The Hidden Costs Of Selling On Ebay
Posted by Dave Bromley on: 2005-10-11 19:37:55
Self SEO > Ebay Tips and Tricks
There is little doubt that given the potential audience advertising on eBay can be very cost effective. Compared to other forms of advertising it is relatively inexpensive. However, many eBay users rarely bother to work out exactly what it is costing them to make a sale.
There are the obvious costs such as the listing, enhancements and final value fees. Also you have to add the charges made by Paypal if that is the option of payment chosen by the buyer. But then you should really also consider what I call the invisible costs. Let me explain, if for instance you buy many of the items that you sell from Flea markets and garage sales what value do you place on your time going to such events and don’t forget any travel expenses to get there.
Once you have got your items home you will need more time to research, photograph and list your purchases. Now add the time you spend packaging the items after sale and standing in line to post them. You could easily find that each sale you make on eBay could take an hour or more of your time.
If you really want to know how much time you spend on your eBay business you need to keep a detailed diary for a few weeks. Record the time when you leave your home on “eBay business” and when you return. Add any expenses other than the cost of any items you buy to sell on eBay. Once you are home log any time you spend listing, photographing and packing items.
Do this for a few weeks and this will give you a good idea of the non costed time you spend on your ebay business in an average week. Next decide what you think your time is worth $10, $20 or $50 an hour, this figure is entirely up to you and represents what you would expect to be paid for an hours work by someone else.
You can then work out how many items you sell a week on average. So your figures might look something like this. Average hours per week 6 at $20 an hour, average number of items sold per week 30. This would mean your time is worth $120 a week to you and if you sell 30 items it has cost you $4 of time per item.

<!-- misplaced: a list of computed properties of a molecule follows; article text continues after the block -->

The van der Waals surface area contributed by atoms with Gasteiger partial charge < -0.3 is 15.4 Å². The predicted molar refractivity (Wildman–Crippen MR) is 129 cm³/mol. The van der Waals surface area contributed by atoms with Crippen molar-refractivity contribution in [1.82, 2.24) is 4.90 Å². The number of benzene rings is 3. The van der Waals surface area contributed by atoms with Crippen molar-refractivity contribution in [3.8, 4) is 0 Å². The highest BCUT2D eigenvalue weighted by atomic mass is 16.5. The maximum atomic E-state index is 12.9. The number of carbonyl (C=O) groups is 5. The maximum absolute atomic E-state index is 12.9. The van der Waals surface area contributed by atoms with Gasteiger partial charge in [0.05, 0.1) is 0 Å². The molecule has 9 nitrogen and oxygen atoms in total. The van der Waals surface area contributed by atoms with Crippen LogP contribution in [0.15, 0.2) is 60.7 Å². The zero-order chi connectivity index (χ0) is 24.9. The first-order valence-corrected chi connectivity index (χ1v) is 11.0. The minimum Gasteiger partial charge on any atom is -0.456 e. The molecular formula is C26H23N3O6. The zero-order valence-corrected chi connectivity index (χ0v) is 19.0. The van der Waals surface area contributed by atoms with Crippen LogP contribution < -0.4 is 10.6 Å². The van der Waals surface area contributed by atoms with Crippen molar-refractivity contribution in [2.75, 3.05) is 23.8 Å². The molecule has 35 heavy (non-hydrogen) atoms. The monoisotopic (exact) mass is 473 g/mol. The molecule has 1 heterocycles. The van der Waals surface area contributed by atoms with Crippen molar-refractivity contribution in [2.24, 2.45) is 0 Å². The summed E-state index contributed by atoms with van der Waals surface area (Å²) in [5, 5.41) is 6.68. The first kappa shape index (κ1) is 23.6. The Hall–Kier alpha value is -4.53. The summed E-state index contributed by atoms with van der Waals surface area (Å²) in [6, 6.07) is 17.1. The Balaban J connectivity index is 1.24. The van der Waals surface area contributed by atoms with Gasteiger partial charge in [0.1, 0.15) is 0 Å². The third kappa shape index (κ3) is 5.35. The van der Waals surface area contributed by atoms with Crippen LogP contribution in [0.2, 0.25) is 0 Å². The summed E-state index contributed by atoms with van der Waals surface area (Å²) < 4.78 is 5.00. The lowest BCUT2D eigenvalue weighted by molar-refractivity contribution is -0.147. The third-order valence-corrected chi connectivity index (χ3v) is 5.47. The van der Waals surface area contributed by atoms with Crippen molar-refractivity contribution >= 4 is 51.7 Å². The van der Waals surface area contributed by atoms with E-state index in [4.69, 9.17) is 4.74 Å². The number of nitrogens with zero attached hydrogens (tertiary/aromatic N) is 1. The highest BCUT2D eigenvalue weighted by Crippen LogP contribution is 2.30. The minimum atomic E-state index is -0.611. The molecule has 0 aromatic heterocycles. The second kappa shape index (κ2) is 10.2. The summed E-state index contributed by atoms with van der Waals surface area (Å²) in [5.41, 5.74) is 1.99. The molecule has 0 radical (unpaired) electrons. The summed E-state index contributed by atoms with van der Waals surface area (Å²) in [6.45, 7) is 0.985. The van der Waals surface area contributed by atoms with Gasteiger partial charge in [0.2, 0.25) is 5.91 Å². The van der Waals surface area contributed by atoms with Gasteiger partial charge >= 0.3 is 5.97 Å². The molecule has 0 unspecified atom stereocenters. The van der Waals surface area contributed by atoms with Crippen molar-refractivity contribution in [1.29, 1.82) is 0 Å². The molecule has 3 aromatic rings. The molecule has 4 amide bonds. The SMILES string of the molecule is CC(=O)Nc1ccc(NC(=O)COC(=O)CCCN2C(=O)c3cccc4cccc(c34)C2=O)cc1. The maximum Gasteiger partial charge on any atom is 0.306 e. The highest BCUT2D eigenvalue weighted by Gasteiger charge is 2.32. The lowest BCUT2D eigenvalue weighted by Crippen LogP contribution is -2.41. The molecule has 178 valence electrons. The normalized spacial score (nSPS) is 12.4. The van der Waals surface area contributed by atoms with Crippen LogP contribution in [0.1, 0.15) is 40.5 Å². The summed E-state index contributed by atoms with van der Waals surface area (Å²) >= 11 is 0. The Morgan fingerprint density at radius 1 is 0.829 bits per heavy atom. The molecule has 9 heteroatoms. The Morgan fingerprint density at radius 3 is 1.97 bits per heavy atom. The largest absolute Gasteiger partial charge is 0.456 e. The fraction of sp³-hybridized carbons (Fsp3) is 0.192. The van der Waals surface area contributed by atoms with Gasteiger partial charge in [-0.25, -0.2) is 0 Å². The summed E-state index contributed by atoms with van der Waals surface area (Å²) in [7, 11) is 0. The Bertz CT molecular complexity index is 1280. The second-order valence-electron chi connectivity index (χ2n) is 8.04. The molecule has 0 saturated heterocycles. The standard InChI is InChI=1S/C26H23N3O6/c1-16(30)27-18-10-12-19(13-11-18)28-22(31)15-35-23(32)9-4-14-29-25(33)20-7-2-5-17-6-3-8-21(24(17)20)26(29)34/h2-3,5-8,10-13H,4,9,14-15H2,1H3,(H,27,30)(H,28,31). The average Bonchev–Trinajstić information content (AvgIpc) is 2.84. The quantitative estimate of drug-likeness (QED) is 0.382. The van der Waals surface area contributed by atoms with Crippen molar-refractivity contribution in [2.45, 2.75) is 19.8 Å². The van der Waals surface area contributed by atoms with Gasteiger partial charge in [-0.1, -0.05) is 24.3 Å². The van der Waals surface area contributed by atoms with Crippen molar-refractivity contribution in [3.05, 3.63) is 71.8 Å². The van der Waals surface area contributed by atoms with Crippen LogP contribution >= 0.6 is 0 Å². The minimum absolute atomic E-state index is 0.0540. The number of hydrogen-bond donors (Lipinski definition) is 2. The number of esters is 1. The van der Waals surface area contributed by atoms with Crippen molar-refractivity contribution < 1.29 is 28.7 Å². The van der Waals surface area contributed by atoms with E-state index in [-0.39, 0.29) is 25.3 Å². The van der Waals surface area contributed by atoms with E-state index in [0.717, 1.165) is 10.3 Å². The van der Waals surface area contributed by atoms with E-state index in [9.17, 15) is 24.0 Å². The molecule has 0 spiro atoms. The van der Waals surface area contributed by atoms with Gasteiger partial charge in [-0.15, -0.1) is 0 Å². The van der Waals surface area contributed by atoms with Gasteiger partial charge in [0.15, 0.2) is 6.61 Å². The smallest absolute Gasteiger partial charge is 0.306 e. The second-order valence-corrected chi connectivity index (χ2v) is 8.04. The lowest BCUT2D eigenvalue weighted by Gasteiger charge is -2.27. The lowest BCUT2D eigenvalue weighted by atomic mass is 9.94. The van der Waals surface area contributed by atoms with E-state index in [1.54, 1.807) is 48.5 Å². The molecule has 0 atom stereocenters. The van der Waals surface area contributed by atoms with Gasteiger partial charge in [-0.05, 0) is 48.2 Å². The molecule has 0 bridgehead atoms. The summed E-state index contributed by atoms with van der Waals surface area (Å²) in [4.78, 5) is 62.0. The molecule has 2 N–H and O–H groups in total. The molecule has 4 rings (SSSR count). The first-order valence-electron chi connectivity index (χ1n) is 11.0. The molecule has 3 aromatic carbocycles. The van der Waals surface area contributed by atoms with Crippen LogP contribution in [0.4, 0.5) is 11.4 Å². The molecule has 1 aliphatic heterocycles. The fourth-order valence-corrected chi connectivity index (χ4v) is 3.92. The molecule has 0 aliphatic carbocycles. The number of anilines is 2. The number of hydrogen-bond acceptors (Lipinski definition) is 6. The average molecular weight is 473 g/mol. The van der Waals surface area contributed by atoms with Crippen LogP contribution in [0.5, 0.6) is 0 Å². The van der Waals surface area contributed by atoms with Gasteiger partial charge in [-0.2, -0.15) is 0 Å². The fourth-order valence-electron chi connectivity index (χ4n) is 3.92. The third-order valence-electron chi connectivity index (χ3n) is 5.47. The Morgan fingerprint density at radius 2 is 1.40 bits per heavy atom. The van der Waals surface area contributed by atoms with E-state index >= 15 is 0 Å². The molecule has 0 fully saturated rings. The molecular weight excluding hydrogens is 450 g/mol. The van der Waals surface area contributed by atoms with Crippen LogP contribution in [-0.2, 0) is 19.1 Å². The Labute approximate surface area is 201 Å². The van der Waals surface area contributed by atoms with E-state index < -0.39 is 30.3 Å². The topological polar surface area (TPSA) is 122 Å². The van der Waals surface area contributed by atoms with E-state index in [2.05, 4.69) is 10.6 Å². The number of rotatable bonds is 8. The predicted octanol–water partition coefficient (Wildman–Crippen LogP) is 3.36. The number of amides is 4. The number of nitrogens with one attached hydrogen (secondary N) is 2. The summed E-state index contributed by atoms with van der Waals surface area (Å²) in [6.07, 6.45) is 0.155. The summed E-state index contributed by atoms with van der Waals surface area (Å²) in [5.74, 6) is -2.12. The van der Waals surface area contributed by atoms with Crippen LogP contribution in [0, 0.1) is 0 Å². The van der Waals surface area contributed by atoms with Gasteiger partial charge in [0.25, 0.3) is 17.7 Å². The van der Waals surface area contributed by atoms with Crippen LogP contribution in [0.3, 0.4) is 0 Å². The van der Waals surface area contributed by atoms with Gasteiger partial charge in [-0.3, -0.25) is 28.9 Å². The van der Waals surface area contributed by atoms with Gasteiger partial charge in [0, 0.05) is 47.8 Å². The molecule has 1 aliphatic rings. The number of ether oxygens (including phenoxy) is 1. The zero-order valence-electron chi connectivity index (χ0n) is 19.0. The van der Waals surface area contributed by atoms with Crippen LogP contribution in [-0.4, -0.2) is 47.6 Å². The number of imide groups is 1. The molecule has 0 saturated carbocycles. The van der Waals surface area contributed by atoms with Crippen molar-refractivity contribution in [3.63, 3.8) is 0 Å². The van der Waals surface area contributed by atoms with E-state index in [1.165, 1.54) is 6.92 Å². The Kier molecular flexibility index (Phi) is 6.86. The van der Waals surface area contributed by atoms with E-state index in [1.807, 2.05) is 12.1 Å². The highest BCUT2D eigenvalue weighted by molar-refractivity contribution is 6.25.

So to work out your true profit on any item you need to add not only the cost of the item but also the other costs. eBay, the Paypal and shipping fees and your time costs. You will now be able to calculate what profit or lose you made on the sale. You should also include something to cover those “mistakes” that we all buy that disprove the theory that you can sell anything on eBay. After that you will be able to calculate the true profit that you are making from your ebay business.
I am not knocking eBay, quite the contrary; I think it is one of the best methods for anyone to build a successful online business. The point is that if you are to make real profits on eBay it is important to make sure that you use your time to best advantage. This can mean getting software to speed up some tasks and possibly reviewing how and where you buy the items you sell through eBay.
About The Author:
Dave Bromley is a writer and internet marketer who specialises in subjects related to ebay and online auctions. You can subscribe tio his newsleter and 6 part mini e course by visiting his information packed web site at http:http://www.ukauctionline.co.uk
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